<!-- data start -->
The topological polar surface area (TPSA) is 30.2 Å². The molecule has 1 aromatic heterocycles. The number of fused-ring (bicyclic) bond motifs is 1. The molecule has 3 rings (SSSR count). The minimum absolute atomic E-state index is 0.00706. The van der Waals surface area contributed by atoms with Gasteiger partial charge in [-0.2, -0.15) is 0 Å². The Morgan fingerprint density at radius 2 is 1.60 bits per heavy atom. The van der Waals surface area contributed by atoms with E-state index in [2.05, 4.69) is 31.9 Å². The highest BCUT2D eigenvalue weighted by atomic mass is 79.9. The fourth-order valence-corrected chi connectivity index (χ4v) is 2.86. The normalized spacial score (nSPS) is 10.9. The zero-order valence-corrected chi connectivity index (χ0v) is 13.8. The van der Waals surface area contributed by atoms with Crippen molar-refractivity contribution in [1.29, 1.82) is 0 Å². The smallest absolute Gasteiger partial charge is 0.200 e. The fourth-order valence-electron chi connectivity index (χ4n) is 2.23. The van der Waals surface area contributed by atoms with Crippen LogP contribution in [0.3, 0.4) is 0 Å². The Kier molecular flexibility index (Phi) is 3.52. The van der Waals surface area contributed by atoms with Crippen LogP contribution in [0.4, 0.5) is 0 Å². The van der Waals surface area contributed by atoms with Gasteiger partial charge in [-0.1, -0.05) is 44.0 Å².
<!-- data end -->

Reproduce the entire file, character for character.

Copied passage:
The topological polar surface area (TPSA) is 30.2 Å². The molecule has 1 aromatic heterocycles. The number of fused-ring (bicyclic) bond motifs is 1. The molecule has 3 rings (SSSR count). The minimum absolute atomic E-state index is 0.00706. The van der Waals surface area contributed by atoms with Gasteiger partial charge in [-0.2, -0.15) is 0 Å². The Morgan fingerprint density at radius 2 is 1.60 bits per heavy atom. The van der Waals surface area contributed by atoms with E-state index in [2.05, 4.69) is 31.9 Å². The highest BCUT2D eigenvalue weighted by atomic mass is 79.9. The fourth-order valence-corrected chi connectivity index (χ4v) is 2.86. The normalized spacial score (nSPS) is 10.9. The zero-order valence-corrected chi connectivity index (χ0v) is 13.8. The van der Waals surface area contributed by atoms with Crippen molar-refractivity contribution in [1.29, 1.82) is 0 Å². The smallest absolute Gasteiger partial charge is 0.200 e. The fourth-order valence-electron chi connectivity index (χ4n) is 2.23. The van der Waals surface area contributed by atoms with Crippen LogP contribution in [0.3, 0.4) is 0 Å². The Kier molecular flexibility index (Phi) is 3.52. The van der Waals surface area contributed by atoms with Crippen LogP contribution in [0.4, 0.5) is 0 Å². The van der Waals surface area contributed by atoms with Gasteiger partial charge in [-0.1, -0.05) is 44.0 Å².